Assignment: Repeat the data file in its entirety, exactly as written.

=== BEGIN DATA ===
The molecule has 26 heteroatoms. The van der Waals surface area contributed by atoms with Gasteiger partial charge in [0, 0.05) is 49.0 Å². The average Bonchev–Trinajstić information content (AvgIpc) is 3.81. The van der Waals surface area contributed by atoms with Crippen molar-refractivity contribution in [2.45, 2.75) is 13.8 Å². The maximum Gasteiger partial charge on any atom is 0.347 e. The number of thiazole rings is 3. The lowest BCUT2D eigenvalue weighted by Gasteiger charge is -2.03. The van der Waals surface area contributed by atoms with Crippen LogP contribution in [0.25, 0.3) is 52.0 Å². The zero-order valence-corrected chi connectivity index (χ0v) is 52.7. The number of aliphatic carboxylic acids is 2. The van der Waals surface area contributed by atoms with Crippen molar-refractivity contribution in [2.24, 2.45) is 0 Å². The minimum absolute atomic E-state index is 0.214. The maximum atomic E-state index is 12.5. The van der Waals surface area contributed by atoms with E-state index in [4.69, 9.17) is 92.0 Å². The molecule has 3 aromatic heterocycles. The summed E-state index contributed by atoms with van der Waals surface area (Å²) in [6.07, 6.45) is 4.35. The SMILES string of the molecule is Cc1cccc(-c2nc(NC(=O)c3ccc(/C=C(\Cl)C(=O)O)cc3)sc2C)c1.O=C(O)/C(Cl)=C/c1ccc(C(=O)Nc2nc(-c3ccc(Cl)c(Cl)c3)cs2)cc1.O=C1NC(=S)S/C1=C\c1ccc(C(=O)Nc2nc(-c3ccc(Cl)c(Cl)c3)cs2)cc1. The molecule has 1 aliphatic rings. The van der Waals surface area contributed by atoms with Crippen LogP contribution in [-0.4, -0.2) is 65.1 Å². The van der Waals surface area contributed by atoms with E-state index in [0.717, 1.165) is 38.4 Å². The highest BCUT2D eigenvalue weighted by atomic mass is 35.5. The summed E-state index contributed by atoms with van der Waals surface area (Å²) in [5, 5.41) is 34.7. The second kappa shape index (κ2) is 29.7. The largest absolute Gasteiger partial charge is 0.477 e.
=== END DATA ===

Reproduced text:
The molecule has 26 heteroatoms. The van der Waals surface area contributed by atoms with Gasteiger partial charge in [0, 0.05) is 49.0 Å². The average Bonchev–Trinajstić information content (AvgIpc) is 3.81. The van der Waals surface area contributed by atoms with Crippen molar-refractivity contribution in [2.45, 2.75) is 13.8 Å². The maximum Gasteiger partial charge on any atom is 0.347 e. The number of thiazole rings is 3. The lowest BCUT2D eigenvalue weighted by Gasteiger charge is -2.03. The van der Waals surface area contributed by atoms with Crippen LogP contribution in [0.25, 0.3) is 52.0 Å². The zero-order valence-corrected chi connectivity index (χ0v) is 52.7. The number of aliphatic carboxylic acids is 2. The van der Waals surface area contributed by atoms with Crippen molar-refractivity contribution in [2.24, 2.45) is 0 Å². The minimum absolute atomic E-state index is 0.214. The maximum atomic E-state index is 12.5. The van der Waals surface area contributed by atoms with E-state index in [4.69, 9.17) is 92.0 Å². The molecule has 3 aromatic heterocycles. The summed E-state index contributed by atoms with van der Waals surface area (Å²) in [6.07, 6.45) is 4.35. The SMILES string of the molecule is Cc1cccc(-c2nc(NC(=O)c3ccc(/C=C(\Cl)C(=O)O)cc3)sc2C)c1.O=C(O)/C(Cl)=C/c1ccc(C(=O)Nc2nc(-c3ccc(Cl)c(Cl)c3)cs2)cc1.O=C1NC(=S)S/C1=C\c1ccc(C(=O)Nc2nc(-c3ccc(Cl)c(Cl)c3)cs2)cc1. The molecule has 1 aliphatic rings. The van der Waals surface area contributed by atoms with Crippen LogP contribution in [-0.4, -0.2) is 65.1 Å². The van der Waals surface area contributed by atoms with E-state index in [0.717, 1.165) is 38.4 Å². The highest BCUT2D eigenvalue weighted by atomic mass is 35.5. The summed E-state index contributed by atoms with van der Waals surface area (Å²) in [5, 5.41) is 34.7. The second kappa shape index (κ2) is 29.7. The largest absolute Gasteiger partial charge is 0.477 e.